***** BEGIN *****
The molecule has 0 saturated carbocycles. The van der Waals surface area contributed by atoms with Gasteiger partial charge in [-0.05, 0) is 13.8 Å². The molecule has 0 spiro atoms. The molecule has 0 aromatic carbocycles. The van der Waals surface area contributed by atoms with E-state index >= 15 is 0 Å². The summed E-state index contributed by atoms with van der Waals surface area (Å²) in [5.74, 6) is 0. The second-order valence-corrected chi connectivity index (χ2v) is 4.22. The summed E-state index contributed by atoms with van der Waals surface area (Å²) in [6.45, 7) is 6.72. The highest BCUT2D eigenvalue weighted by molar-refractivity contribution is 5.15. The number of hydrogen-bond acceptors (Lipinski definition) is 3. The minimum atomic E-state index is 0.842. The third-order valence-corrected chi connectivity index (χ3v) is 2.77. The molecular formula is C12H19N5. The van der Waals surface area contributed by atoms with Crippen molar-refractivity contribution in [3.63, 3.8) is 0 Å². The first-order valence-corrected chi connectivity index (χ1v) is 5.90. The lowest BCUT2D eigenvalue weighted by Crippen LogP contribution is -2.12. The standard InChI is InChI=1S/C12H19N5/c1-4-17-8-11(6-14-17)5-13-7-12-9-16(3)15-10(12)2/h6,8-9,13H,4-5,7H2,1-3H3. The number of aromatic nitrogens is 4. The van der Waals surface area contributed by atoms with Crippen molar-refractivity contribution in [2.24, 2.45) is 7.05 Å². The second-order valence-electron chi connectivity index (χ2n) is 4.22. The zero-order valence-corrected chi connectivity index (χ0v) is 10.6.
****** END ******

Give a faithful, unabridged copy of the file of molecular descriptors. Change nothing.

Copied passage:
The molecule has 0 saturated carbocycles. The van der Waals surface area contributed by atoms with Gasteiger partial charge in [-0.05, 0) is 13.8 Å². The molecule has 0 spiro atoms. The molecule has 0 aromatic carbocycles. The van der Waals surface area contributed by atoms with E-state index >= 15 is 0 Å². The summed E-state index contributed by atoms with van der Waals surface area (Å²) in [5.74, 6) is 0. The second-order valence-corrected chi connectivity index (χ2v) is 4.22. The summed E-state index contributed by atoms with van der Waals surface area (Å²) in [6.45, 7) is 6.72. The highest BCUT2D eigenvalue weighted by molar-refractivity contribution is 5.15. The number of hydrogen-bond acceptors (Lipinski definition) is 3. The minimum atomic E-state index is 0.842. The third-order valence-corrected chi connectivity index (χ3v) is 2.77. The molecular formula is C12H19N5. The van der Waals surface area contributed by atoms with Crippen molar-refractivity contribution in [3.63, 3.8) is 0 Å². The first-order valence-corrected chi connectivity index (χ1v) is 5.90. The lowest BCUT2D eigenvalue weighted by Crippen LogP contribution is -2.12. The standard InChI is InChI=1S/C12H19N5/c1-4-17-8-11(6-14-17)5-13-7-12-9-16(3)15-10(12)2/h6,8-9,13H,4-5,7H2,1-3H3. The number of aromatic nitrogens is 4. The van der Waals surface area contributed by atoms with Crippen molar-refractivity contribution in [2.24, 2.45) is 7.05 Å². The second-order valence-electron chi connectivity index (χ2n) is 4.22. The zero-order valence-corrected chi connectivity index (χ0v) is 10.6.